Rotterdam is often touted as the most ethnically and culturally diverse city in the Netherlands, and one of the most diverse in Europe, but also as an ever-changing city, as a place under constant construction. How can this condition be perceived and, furthermore, articulated? Since the fall of 2007, Witte de With Center for Contemporary Art has produced a series of books focused on Rotterdam, each showcasing the vision of an artist mainly working with photography or video, who has a strong relationship to the city. Cumulatively, this loose series of artists’ books continues to bring into focus Rotterdam’s very different urban protagonists.
Erik van Lieshout’s Rotterdam Zuid—Home is the fifth volume in the series and one in which the focus shifts to a particular area: Rotterdam South. Van Lieshout is an artist who is often known for his controversial video installations and drawings that traverse the edges of vulgarity and the most uncensored realities of society, with a particular interest in the Netherlands and, more specifically, Rotterdam. Populist yet critical at its core, Van Lieshout’s work has the knack of, all in good humor, putting his viewer at an unease that makes us ultimately realize the gravity of the subject at hand and more crucially, give us insight into the logic and thinking of mentalities depicted. It is this peculiar perspective that Van Lieshout puts forth in this publication. Stepping away from the artist-catalogue format, this publication has been conceived as an artwork in itself.
The structure of the publication takes as a starting point, a bike tour organized by Witte de With Center for Contemporary in collaboration with ArchiGuides Rotterdam for which Van Lieshout was invited to select specific locations throughout the city that were relevant or meaningful in the production of his work. With this framework in mind, the publication opens with a mapping of the city where selected sites refer to the shooting location of one (or more) of the artist’s films.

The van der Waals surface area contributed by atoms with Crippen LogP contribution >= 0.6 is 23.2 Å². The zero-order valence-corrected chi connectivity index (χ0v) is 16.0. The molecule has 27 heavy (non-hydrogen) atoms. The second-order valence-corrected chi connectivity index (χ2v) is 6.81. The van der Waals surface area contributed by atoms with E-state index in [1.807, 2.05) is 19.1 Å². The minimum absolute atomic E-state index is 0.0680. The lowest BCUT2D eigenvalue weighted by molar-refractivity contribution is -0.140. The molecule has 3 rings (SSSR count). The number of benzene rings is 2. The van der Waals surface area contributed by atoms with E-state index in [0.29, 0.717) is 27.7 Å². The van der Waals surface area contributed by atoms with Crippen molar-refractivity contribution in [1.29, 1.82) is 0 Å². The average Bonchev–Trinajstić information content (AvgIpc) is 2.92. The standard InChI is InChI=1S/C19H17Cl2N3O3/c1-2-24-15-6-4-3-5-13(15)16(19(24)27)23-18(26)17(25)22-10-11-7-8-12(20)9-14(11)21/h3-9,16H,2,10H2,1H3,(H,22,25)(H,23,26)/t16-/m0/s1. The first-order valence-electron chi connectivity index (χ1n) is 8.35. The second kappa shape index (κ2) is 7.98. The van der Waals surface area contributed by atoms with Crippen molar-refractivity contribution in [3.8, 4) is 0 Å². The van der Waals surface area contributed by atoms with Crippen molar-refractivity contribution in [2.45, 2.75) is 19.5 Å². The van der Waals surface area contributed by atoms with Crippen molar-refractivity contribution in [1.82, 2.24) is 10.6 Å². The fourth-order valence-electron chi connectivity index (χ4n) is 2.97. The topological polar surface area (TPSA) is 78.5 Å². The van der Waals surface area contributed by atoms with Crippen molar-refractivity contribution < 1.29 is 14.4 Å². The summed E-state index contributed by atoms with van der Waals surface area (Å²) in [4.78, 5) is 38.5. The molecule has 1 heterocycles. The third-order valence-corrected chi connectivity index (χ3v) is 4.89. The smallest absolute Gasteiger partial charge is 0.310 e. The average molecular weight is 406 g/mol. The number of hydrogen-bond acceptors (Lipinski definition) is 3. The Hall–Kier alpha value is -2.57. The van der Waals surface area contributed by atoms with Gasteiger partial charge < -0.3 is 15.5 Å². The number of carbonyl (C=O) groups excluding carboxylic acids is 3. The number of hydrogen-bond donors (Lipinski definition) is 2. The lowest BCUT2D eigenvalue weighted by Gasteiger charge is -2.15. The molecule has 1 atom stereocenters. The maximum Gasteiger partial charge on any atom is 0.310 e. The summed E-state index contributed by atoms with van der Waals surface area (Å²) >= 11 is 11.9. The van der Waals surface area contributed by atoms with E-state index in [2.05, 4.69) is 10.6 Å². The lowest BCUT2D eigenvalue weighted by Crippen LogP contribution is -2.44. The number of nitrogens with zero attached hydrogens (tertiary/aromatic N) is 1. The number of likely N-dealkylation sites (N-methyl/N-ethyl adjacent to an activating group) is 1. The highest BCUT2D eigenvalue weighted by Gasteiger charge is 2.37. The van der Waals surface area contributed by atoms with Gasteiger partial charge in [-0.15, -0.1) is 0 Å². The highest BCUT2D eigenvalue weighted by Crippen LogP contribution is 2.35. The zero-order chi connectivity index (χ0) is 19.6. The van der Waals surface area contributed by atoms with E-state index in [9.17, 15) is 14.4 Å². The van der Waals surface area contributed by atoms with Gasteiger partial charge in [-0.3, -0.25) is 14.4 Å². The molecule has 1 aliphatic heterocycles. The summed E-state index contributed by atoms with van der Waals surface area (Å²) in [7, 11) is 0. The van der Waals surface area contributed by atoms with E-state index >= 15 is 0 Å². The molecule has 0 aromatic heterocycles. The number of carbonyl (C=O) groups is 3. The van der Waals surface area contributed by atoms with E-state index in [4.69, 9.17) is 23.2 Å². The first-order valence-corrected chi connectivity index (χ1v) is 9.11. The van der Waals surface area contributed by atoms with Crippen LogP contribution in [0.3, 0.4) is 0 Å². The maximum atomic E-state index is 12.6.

Each essay is inspired by one of Van Lieshout’s film to give a perspective on the city and the role of the artist in society: journalist Ivo van Woerden’s article ‘Art Infection’ investigates the opinions of the protagonists in Van Lieshout’s Janus (2012) and their relationships to the production of artworks. Whereas professor Erika Balsom’s essay ‘Chronicles of a Summer at Zuidplein’ analyzes the use of video as a medium for depicting social realities and the artist’s particular style of working in Commission(2011).
Complemented by a meticulous design conceived by Remco van Bladel, this publication Rotterdam Zuid – Home in the end functions as homage to the people of the city of Rotterdam, a city often faced with misconceptions.
Erik van Lieshout
Defne Ayas, Amira Gad, Suzanne Weenink
Erika Balsom, Antoinette Laan, Ivo van Woerden
Solange de Boer
Translation into Dutch
Translation into English
Amira Gad, Suzanne Weenink
Aad Hoogendoorn, Erik van Lieshout, Jannes Linders, Suzanne Weenink
Remco van Bladel
Printed & bound at
Drukkerij Lecturis bv, Eindhoven
Witte de With Center for Contemporary Art
Rotterdam, The Netherlands
All rights reserved. © the artist, authors and Witte de With, Rotterdam, 2014.
Published with the support of:
Centrum Beeldende Kunst, Rotterdam
Witte de With Center for Contemporary Art is supported by:
The city of Rotterdam (DKC) and the Ministry of Education, Culture and Science (OCW).
Special thanks to: Mariska Planken, ArchiGuides (Léon van Geest and Rutger van der Graaf), and the Witte de With staff.